The recent 50-million euro fine issued to Google by the French supervisory authority CNIL is one of the first, if not THE first, where the GDPR’s punitive mechanism was put into practice. So what conclusions do organizations and privacy professionals need to draw from the fine?
While Google’s parent company, Alphabet, is headquartered in Ireland, however this first fine was issued by the French CNIL. This clearly underlines the EU-wide character and applicability of the GDPR and puts the ramifications this law will have into perspective. With Google being fined for not properly capturing consent and informing what type of personal data is gathered and how it is processed, the importance for organizations to properly capture consent and implement transparency mechanisms has become evident.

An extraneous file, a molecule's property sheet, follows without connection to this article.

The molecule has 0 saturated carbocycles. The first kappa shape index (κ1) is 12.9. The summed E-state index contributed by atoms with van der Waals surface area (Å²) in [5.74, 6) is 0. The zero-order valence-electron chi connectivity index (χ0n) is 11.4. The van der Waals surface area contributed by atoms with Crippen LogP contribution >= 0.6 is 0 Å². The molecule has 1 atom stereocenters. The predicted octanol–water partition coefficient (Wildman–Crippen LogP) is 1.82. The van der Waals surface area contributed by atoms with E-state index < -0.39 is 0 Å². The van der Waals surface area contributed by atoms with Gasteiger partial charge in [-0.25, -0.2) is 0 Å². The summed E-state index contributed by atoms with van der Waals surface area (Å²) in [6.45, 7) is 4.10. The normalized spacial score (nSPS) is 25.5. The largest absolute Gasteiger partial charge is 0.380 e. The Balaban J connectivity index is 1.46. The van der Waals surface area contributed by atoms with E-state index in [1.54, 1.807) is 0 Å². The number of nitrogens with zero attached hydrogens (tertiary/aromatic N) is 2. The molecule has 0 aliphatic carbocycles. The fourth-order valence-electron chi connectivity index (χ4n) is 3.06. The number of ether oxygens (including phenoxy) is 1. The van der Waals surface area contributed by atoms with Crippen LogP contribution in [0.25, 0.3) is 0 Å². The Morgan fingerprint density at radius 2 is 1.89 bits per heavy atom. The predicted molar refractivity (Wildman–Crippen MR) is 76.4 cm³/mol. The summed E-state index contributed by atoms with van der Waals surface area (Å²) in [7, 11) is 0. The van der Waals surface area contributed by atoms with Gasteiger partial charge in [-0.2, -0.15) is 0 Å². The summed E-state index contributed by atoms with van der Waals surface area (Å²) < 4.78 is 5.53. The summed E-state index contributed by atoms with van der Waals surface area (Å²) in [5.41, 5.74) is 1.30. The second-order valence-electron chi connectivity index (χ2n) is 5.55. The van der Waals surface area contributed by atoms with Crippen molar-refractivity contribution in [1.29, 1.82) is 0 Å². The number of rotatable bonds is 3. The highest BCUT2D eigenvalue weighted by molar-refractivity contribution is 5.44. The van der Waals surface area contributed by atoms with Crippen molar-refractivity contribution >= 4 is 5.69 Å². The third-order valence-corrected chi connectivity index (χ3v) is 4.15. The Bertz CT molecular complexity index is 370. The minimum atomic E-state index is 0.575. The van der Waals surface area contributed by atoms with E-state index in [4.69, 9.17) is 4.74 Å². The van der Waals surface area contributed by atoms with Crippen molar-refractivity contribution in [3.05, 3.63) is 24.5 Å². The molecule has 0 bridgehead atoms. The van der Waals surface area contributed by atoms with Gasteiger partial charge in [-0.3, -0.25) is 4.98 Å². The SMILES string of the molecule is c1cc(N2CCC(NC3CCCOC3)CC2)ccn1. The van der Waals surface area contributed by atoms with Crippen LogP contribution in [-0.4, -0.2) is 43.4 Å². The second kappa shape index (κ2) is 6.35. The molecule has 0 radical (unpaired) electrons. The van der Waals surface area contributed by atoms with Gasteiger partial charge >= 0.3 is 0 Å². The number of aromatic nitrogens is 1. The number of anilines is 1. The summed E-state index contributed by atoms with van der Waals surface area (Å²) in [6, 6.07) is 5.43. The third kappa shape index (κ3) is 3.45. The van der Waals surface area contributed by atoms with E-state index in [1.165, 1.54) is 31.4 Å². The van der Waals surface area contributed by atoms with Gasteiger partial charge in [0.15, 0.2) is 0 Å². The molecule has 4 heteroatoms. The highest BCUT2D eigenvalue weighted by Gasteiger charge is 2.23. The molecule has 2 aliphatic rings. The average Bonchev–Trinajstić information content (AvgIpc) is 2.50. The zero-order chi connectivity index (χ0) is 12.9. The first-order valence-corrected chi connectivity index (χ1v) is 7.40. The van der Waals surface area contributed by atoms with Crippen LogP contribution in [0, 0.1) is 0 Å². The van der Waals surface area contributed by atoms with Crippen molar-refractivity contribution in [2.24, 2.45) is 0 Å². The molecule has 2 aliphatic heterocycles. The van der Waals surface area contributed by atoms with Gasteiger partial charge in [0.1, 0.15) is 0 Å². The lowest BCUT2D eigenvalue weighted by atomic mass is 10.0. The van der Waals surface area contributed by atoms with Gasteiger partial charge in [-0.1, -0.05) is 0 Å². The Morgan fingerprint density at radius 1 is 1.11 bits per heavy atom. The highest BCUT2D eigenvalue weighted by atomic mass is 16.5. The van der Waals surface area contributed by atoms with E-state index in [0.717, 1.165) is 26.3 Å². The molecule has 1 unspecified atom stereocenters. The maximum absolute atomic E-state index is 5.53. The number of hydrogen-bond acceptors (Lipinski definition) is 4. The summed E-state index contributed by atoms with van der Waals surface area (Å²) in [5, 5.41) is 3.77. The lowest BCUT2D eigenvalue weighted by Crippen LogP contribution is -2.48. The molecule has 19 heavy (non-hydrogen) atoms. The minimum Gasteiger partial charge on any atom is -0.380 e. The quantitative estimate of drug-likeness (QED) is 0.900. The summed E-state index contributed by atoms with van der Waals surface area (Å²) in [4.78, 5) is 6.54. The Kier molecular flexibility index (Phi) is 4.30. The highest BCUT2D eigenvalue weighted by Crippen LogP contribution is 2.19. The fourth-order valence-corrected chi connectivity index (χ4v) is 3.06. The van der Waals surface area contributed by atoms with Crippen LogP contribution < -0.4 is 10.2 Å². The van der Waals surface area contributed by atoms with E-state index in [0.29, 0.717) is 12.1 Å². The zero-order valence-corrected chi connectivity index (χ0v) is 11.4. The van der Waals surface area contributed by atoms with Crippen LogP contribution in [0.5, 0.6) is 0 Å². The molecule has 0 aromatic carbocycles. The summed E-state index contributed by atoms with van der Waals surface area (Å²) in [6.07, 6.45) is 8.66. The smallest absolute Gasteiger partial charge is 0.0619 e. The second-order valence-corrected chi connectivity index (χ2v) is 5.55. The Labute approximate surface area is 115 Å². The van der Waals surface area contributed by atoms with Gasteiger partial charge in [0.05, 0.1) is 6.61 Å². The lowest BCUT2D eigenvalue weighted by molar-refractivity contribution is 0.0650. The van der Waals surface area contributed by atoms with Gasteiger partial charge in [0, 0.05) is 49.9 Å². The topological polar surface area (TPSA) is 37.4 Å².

Another lesson that can be learned from this fine is that the initial skepticism that reigned in certain US-circles about the applicability and influence of the GDPR on US companies has turned out to be unfounded. In our highly globalized and digitized world, the GDPR affects many companies worldwide, not in the least because of the attractiveness of the EU’s single market.
With consumers, and now EU supervisory authorities, showing ever more interest in how companies respect consumer data privacy, it has become more essential than ever to be able to show compliance with privacy laws (like the GDPR). This compliance is a direct investment in both brand perception and consumer confidence as well as avoiding unnecessary legal exposure.
US- based organizations should always consider proper, GDPR-proof arrangements, before engaging with the EU market place. Take our assessment to see if the GDPR applies to your activities in the EU; https://www.repgdprcranium.eu/
Author: Djamel Becherif, MSc.